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Note to the Neighbors


Flying Pigeon

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Technically it's not a sign, but it was taped on the wall in the hallway near my neighbor's door.

The story goes something like this: Neighbor A wrote Neighbor B a note and taped it on their door . . .

1. What is Neighbor A asking Neighbor B to do?

2. What is Neighbor A and his/her family doing at the time the note was written?

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Glen, yep. Nice one! You should be receiving your prize (a Hawthorne berry popsicle) in the mail soon.

889, nope. My neighbors are Chinese.

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Ha, I read it right to left! I was wondering what they were thanking them for! :oops:

Incidentally that also explains the order of the questions. I was wondering why they seemed to be out of order. haha

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Yeah, but the way I read it was "Thank you. We're taking a nap. Please keep your voices down." That's why I was confused. I thought it was weird that "thank you" would come first.

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I read it from left to right: "Please keep the noise down, we're having a siesta, thanks." Therefore the order of the questions appear bass ackwards.

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Very obviously the note is to be read vertically from left to right.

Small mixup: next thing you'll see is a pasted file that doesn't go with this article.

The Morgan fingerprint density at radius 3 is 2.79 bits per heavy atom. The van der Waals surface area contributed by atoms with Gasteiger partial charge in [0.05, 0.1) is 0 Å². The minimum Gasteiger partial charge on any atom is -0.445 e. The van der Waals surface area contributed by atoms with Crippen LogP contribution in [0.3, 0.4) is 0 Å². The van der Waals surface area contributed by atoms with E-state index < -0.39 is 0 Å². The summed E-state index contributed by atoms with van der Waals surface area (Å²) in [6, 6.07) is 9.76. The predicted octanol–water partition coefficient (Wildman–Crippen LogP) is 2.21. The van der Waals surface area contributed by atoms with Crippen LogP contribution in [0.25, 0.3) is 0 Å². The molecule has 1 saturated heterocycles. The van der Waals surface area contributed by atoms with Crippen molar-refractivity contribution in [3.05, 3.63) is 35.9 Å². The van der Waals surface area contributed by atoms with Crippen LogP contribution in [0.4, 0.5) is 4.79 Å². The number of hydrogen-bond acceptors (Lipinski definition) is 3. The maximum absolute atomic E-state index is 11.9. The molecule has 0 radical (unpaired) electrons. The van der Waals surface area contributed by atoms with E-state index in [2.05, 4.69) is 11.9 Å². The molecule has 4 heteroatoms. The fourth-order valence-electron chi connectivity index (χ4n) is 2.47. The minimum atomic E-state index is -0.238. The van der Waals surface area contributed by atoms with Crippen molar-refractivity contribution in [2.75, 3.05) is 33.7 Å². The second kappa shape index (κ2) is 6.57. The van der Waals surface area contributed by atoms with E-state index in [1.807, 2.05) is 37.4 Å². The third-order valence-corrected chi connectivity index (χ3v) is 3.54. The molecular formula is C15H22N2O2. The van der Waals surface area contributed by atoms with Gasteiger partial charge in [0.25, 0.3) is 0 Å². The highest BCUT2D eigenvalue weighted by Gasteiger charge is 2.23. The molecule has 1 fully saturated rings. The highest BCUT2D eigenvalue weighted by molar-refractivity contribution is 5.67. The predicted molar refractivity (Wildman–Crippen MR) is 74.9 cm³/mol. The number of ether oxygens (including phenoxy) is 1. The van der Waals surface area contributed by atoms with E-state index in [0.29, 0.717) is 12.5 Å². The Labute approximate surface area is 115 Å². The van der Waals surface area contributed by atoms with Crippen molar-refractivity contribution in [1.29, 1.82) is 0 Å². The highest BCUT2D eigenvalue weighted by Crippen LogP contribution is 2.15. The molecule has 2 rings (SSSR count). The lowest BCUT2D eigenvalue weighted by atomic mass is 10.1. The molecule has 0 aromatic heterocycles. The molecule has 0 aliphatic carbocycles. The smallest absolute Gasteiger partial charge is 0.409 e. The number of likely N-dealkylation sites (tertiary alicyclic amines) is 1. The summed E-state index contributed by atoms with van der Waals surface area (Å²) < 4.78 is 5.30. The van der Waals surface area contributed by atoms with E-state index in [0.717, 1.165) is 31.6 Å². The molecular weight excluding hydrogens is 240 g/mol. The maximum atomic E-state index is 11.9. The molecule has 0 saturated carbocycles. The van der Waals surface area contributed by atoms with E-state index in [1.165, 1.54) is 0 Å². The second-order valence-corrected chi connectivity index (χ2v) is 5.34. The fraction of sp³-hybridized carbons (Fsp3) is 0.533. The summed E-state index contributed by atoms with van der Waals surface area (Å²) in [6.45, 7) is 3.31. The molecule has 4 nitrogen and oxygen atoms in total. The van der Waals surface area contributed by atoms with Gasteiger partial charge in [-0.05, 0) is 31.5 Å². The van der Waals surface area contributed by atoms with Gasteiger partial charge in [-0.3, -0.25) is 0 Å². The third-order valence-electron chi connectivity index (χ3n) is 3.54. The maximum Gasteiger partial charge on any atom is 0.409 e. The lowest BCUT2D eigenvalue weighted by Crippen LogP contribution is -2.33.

But I think, most properly educated people would read it from right to left, as this is the way it should be and is the standard of millions of books printed in Taiwan and Hong Kong (sadly most HK books now use horizontal formats), and was also how books used to be in Mainland China in the past. But for people who are not trained to read or write vertically, writing it from left to right might seem proper enough.

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I'm just so used to reading vertical writing from right to left, that even when things are written vertically in English I read them right to left until I realize it doesn't make any sense. In the case of the sign, though, I think it seemed OK enough in that order, although the "thanks" was weird, AND I was having to concentrate on the phrasing and getting the meaning because I'm still learning Chinese. That kind of distracted me from feeling too weird about it, I think.

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even when things are written vertically in English I read them right to left until I realize it doesn't make any sense.

English written vertically? Like what?

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It's pretty uncommon and informal, and usually just someone writing a little note to a friend or as a joke. For instance, I used to work in a restaurant where sometimes one of the sous chefs would write the specials on the board vertically, and I always read it from right to left. As far as I can remember it never occurs in anything official. I can't even remember the last time I've seen it, to be honest, but I do remember the confusion part of the experiences.

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